By: Jennifer Saba
Bear Stearns’ Alexia Quadrani is the latest analyst to warn that 2008 will be even more troubling to newspaper publishers than ’07. The research firm notes the dramatic change newspapers are undergoing including alarming margin declines from what may be “peak” levels of 25% to 27% in the early part of the decade to a forecasted 23% in 2008.
In a research note to investors, Quadrani estimates that advertising revenue will plunge about 7% for the companies in Bear Stearns’ coverage universe.
National is expected to be down 4% following a 3.7% decline in 2007. The uptick that some newspapers experienced in the category late last year won’t last, predicts Quadrani. National was lifted thanks to foreign fashion, entertainment, and a “short-term” shift in spending out of TV due to the writer’s strike.
Retail is anticipated to fall roughly 6% this year as advertisers in this category are expected to experiment more with online advertising. The overall decline in circulation will also put pressure on preprints — once a booming piece of business — warns Bear Stearns.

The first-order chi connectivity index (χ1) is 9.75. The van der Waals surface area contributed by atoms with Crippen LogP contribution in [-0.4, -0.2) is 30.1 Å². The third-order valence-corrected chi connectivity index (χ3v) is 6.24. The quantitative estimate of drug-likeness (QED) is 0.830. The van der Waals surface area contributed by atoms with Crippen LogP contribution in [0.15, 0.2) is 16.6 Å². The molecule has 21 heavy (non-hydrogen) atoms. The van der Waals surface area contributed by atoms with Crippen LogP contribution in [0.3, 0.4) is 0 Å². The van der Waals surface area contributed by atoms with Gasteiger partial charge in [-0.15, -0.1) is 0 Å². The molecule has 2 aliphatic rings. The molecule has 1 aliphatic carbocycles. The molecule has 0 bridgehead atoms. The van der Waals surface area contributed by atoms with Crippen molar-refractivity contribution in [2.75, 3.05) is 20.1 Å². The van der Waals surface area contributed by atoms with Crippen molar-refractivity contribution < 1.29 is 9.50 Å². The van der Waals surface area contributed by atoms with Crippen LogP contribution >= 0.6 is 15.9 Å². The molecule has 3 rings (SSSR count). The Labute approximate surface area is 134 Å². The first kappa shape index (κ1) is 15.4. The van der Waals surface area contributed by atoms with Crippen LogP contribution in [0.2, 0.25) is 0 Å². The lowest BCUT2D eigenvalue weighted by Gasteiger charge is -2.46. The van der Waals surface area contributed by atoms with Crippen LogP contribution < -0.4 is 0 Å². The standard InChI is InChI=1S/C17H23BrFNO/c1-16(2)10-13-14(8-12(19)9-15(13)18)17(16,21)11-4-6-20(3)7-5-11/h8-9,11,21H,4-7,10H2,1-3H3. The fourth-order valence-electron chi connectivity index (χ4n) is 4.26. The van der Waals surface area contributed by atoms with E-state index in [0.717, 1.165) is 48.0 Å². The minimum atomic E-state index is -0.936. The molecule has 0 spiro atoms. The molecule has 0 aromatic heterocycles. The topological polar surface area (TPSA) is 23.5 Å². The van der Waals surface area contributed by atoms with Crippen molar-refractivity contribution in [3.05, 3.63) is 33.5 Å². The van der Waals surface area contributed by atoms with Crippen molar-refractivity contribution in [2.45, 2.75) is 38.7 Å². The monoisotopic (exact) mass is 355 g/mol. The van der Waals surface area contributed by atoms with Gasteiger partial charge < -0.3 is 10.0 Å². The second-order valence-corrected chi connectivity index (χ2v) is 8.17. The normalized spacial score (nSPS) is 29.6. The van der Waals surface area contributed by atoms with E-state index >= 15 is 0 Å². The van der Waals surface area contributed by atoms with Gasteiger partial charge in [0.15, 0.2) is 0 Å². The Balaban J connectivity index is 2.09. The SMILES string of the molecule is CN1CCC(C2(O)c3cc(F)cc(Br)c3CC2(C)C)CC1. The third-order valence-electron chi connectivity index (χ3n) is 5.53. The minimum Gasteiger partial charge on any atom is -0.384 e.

Classified should continue to yield double digit decreases, after the roughly huge drop-off in 2007. The research firm predicts the housing slump has “yet to see the bottom,” suggesting that real estate classified will decline an additional 10% to 13% in 2008 compared with a 20% decrease in 2007.
Auto won’t see any pick up: For a third straight year Bear Stearns thinks the category will be down around 12% to 14%.
Overall, classified is forecasted to be down another 15% in 2008.
On the upside, Bear Stearns does detect some growth opportunities for publishers this year including online revenue, which is predicted to be up around 20%. And publishers will launch or acquire more niche publications.